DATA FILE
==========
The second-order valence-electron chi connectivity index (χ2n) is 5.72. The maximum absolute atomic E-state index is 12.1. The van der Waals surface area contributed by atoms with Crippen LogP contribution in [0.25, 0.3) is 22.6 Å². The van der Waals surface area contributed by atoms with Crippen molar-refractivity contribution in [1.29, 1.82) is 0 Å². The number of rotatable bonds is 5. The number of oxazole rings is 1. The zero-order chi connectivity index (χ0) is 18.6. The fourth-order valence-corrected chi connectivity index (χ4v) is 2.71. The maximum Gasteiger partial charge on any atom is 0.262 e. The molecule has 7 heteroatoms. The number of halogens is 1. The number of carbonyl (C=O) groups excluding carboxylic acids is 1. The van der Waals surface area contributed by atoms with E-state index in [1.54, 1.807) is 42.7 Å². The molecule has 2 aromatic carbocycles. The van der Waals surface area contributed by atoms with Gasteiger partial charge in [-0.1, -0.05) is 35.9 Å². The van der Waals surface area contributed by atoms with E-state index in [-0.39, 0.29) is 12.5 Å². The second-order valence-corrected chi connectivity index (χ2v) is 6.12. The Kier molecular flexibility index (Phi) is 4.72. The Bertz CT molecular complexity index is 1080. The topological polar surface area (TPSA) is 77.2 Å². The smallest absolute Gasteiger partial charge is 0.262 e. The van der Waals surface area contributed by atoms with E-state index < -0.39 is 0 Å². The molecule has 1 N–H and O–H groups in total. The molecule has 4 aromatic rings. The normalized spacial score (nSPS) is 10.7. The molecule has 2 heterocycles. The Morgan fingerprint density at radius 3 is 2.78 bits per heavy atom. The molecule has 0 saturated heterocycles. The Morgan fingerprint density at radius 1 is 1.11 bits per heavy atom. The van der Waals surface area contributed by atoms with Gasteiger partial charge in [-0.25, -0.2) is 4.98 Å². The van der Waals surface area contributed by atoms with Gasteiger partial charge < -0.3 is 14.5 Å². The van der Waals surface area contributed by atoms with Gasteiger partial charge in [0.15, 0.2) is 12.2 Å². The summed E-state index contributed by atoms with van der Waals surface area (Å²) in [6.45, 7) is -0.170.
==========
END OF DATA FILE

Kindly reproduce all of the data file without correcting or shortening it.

The second-order valence-electron chi connectivity index (χ2n) is 5.72. The maximum absolute atomic E-state index is 12.1. The van der Waals surface area contributed by atoms with Crippen LogP contribution in [0.25, 0.3) is 22.6 Å². The van der Waals surface area contributed by atoms with Crippen molar-refractivity contribution in [1.29, 1.82) is 0 Å². The number of rotatable bonds is 5. The number of oxazole rings is 1. The zero-order chi connectivity index (χ0) is 18.6. The fourth-order valence-corrected chi connectivity index (χ4v) is 2.71. The maximum Gasteiger partial charge on any atom is 0.262 e. The molecule has 7 heteroatoms. The number of halogens is 1. The number of carbonyl (C=O) groups excluding carboxylic acids is 1. The van der Waals surface area contributed by atoms with E-state index in [1.54, 1.807) is 42.7 Å². The molecule has 2 aromatic carbocycles. The van der Waals surface area contributed by atoms with Gasteiger partial charge in [-0.1, -0.05) is 35.9 Å². The van der Waals surface area contributed by atoms with E-state index in [-0.39, 0.29) is 12.5 Å². The second-order valence-corrected chi connectivity index (χ2v) is 6.12. The Kier molecular flexibility index (Phi) is 4.72. The Bertz CT molecular complexity index is 1080. The topological polar surface area (TPSA) is 77.2 Å². The smallest absolute Gasteiger partial charge is 0.262 e. The van der Waals surface area contributed by atoms with E-state index < -0.39 is 0 Å². The molecule has 1 N–H and O–H groups in total. The molecule has 4 aromatic rings. The normalized spacial score (nSPS) is 10.7. The molecule has 2 heterocycles. The Morgan fingerprint density at radius 3 is 2.78 bits per heavy atom. The molecule has 0 saturated heterocycles. The Morgan fingerprint density at radius 1 is 1.11 bits per heavy atom. The van der Waals surface area contributed by atoms with Gasteiger partial charge in [-0.25, -0.2) is 4.98 Å². The van der Waals surface area contributed by atoms with Gasteiger partial charge < -0.3 is 14.5 Å². The van der Waals surface area contributed by atoms with Gasteiger partial charge in [0.15, 0.2) is 12.2 Å². The summed E-state index contributed by atoms with van der Waals surface area (Å²) in [6.45, 7) is -0.170.